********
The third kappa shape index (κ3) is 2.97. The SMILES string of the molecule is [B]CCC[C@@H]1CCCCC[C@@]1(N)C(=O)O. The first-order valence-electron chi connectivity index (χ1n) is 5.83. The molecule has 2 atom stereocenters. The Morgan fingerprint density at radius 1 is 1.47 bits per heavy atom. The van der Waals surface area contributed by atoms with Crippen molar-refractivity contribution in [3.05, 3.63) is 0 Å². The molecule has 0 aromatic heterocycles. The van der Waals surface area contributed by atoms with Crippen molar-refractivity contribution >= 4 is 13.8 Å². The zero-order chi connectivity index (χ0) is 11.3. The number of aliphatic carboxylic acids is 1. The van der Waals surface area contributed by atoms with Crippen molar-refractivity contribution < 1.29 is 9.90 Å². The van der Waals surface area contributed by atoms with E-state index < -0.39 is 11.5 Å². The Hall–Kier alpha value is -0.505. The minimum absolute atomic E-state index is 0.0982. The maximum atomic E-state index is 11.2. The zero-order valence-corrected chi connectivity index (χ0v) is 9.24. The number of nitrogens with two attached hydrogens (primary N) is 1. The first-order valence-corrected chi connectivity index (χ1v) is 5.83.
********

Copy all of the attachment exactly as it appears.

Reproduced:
The third kappa shape index (κ3) is 2.97. The SMILES string of the molecule is [B]CCC[C@@H]1CCCCC[C@@]1(N)C(=O)O. The first-order valence-electron chi connectivity index (χ1n) is 5.83. The molecule has 2 atom stereocenters. The Morgan fingerprint density at radius 1 is 1.47 bits per heavy atom. The van der Waals surface area contributed by atoms with Crippen molar-refractivity contribution in [3.05, 3.63) is 0 Å². The molecule has 0 aromatic heterocycles. The van der Waals surface area contributed by atoms with Crippen molar-refractivity contribution >= 4 is 13.8 Å². The zero-order chi connectivity index (χ0) is 11.3. The number of aliphatic carboxylic acids is 1. The van der Waals surface area contributed by atoms with Crippen molar-refractivity contribution < 1.29 is 9.90 Å². The van der Waals surface area contributed by atoms with E-state index < -0.39 is 11.5 Å². The Hall–Kier alpha value is -0.505. The minimum absolute atomic E-state index is 0.0982. The maximum atomic E-state index is 11.2. The zero-order valence-corrected chi connectivity index (χ0v) is 9.24. The number of nitrogens with two attached hydrogens (primary N) is 1. The first-order valence-corrected chi connectivity index (χ1v) is 5.83.